A three-judge panel of the Minnesota
Court of Appeals has upheld a state agency’s decision to keep
researcher Lynn Rogers from putting radio collars on black bears.
But Rogers is claiming partial victory,
saying the ruling allows him to once again place cameras in bear dens
to broadcast the hibernating animals over the Internet.
Two years ago, the state Department of
Natural Resources declined to renew Rogers’ research permit to feed
bears in Eagles Nest Township to gain their trust so he could observe
their behavior. DNR officials argued that his work threatened public
safety by making the bears comfortable around humans and teaching
them that people can be a source of food.
At issue before the appeals court was
whether Rogers needed a DNR permit to place tracking collars on
bears. Rogers first applied for a research permit in 1999, and the
DNR granted him one.
In the court’s ruling, Judge John
Rodenberg concluded that "feeding a bear and habituating it in
order to keep it in one place while a radio collar is affixed to it"
amounts to legal "possession" of the bear, which under
Minnesota law requires a permit.
DNR Communications Director Chris
Niskanen said the agency is "very satisfied" with the
court’s decision. It "confirms the agency’s belief that it’s the
responsible agency for permitting wildlife research, and managing
wildlife populations," he said.
But Rogers also praised the ruling,
which stated that he does not need a DNR permit to place cameras in
bear dens while they are hibernating.
"I am just thrilled that the
judges saw the value of the den cams, and gave me the right to
broadcast them to the world again this winter," he said.
Rogers conceded that it would be more
difficult to find active bear dens without the use of radio tracking
collars. But he said he already knew the locations of many dens,
which bears often reuse.
Niskanen, of the DNR, said the court’s
ruling does not take into account a Minnesota statute that prohibits
anyone from disturbing a wildlife den between Nov. 1 and April 1.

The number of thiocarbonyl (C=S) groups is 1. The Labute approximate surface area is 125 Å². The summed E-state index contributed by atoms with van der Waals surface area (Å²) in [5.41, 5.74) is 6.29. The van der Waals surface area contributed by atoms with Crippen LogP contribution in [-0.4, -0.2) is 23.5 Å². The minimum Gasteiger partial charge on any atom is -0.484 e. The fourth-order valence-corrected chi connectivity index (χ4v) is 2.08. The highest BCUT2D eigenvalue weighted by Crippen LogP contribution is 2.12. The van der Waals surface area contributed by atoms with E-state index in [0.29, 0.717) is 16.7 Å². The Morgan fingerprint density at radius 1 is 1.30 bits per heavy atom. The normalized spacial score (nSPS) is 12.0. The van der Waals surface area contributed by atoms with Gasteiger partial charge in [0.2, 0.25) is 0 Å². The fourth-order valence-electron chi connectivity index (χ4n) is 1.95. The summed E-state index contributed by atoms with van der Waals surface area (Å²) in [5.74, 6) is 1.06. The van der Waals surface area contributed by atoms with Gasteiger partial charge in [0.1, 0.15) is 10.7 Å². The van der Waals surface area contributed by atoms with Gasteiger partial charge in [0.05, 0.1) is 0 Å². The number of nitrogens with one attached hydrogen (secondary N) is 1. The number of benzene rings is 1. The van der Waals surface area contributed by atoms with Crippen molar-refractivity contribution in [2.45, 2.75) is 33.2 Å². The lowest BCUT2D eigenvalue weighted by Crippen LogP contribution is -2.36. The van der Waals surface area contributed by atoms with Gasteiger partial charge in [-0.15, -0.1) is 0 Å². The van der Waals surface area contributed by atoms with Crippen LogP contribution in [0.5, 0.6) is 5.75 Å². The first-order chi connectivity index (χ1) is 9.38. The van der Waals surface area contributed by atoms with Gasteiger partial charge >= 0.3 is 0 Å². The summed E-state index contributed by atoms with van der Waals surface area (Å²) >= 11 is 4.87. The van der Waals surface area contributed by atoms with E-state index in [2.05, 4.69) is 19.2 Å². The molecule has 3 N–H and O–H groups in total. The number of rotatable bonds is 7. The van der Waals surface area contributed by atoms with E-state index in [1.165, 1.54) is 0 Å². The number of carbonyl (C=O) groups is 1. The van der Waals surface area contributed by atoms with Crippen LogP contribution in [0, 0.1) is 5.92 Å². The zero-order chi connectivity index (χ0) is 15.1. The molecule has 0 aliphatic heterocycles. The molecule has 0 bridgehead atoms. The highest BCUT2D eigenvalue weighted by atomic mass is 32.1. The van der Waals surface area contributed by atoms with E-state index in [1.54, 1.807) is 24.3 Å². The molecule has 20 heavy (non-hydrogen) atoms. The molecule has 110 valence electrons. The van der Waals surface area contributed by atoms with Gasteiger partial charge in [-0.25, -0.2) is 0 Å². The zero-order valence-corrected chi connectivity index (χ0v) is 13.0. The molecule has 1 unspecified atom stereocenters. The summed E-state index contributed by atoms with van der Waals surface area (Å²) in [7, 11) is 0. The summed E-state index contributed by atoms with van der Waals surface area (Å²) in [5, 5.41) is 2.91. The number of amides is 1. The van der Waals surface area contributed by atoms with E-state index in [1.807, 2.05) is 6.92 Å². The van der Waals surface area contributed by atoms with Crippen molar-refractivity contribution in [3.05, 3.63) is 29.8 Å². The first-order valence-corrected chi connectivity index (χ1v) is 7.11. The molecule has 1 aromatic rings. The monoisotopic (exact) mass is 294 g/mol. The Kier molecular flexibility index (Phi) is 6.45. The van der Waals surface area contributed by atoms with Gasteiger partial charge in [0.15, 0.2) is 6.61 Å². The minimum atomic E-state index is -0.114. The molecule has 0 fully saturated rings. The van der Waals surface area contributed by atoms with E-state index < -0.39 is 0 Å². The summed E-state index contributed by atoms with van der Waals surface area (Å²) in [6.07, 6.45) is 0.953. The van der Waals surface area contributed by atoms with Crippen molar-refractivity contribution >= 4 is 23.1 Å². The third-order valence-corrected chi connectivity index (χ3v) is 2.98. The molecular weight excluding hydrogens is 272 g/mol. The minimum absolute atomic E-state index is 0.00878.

"Any placing of a camera that
would disturb a den would still come under that statute," he
Niskanen said Rogers could place
cameras in dens prior to Nov. 1, but said he could not adjust the
cameras after that date.
In the past, Niskanen, said "bears
have slobbered on the cameras," or bumped into them, requiring
Rogers to enter the dens to fix them.
Rogers has gained international fame
for his ability to walk alongside bears, lay next to them and pet
them, to intimately observe their behavior. But his work has raised
the ire of DNR officials. In court documents, they cited complaints
from residents who testified of bears approaching children, entering
garages and refusing to leave.
While Rogers is no longer able to
collar bears, he can still feed them to gain their trust. He
"continues to habituate and tame bears," Niskanen said. "We
still think this taming of wild animals poses a safety hazard to the
Earlier this year, the DNR backed
proposed state legislation that would have made it illegal to feed
bears. The bill failed to pass. Niskanen said the agency is still
weighing whether to pursue the legislation again.
For his part, Rogers said he’s
considering whether to reapply to the DNR for a permit to place radio
collars on bears, or to appeal the decision to the Minnesota Supreme
But he suspects his plan to place
cameras in bear dens later this year also could become the subject of
"It’s interesting to me how much
good for science, for education, for local tourism, comes out of
this," Rogers said. "Why does the DNR want to try to block
us at every turn?"
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